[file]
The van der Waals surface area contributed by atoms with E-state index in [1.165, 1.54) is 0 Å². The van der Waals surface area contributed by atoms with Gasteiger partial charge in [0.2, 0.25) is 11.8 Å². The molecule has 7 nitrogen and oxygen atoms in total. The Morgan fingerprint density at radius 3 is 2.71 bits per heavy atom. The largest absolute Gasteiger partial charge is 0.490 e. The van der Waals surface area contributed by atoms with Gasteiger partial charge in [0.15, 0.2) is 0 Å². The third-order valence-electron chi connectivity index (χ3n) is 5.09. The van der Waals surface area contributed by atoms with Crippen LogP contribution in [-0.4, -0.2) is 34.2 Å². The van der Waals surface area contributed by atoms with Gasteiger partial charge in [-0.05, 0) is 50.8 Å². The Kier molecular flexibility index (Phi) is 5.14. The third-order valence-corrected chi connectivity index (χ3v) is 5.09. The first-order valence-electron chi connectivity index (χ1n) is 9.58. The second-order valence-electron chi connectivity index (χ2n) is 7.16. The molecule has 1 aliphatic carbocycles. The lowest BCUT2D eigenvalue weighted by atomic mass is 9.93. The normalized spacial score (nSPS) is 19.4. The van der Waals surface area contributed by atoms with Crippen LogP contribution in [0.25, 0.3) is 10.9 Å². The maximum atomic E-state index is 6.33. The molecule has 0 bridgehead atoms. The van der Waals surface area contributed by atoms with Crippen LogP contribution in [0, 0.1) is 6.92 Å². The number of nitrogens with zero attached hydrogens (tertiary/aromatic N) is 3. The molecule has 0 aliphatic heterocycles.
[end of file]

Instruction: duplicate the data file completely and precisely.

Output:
The van der Waals surface area contributed by atoms with E-state index in [1.165, 1.54) is 0 Å². The van der Waals surface area contributed by atoms with Gasteiger partial charge in [0.2, 0.25) is 11.8 Å². The molecule has 7 nitrogen and oxygen atoms in total. The Morgan fingerprint density at radius 3 is 2.71 bits per heavy atom. The largest absolute Gasteiger partial charge is 0.490 e. The van der Waals surface area contributed by atoms with Gasteiger partial charge in [0.15, 0.2) is 0 Å². The third-order valence-electron chi connectivity index (χ3n) is 5.09. The van der Waals surface area contributed by atoms with Crippen LogP contribution in [-0.4, -0.2) is 34.2 Å². The van der Waals surface area contributed by atoms with Gasteiger partial charge in [-0.05, 0) is 50.8 Å². The Kier molecular flexibility index (Phi) is 5.14. The third-order valence-corrected chi connectivity index (χ3v) is 5.09. The first-order valence-electron chi connectivity index (χ1n) is 9.58. The second-order valence-electron chi connectivity index (χ2n) is 7.16. The molecule has 1 aliphatic carbocycles. The lowest BCUT2D eigenvalue weighted by atomic mass is 9.93. The normalized spacial score (nSPS) is 19.4. The van der Waals surface area contributed by atoms with Crippen LogP contribution in [0.25, 0.3) is 10.9 Å². The maximum atomic E-state index is 6.33. The molecule has 0 bridgehead atoms. The van der Waals surface area contributed by atoms with Crippen LogP contribution in [0, 0.1) is 6.92 Å². The number of nitrogens with zero attached hydrogens (tertiary/aromatic N) is 3. The molecule has 0 aliphatic heterocycles.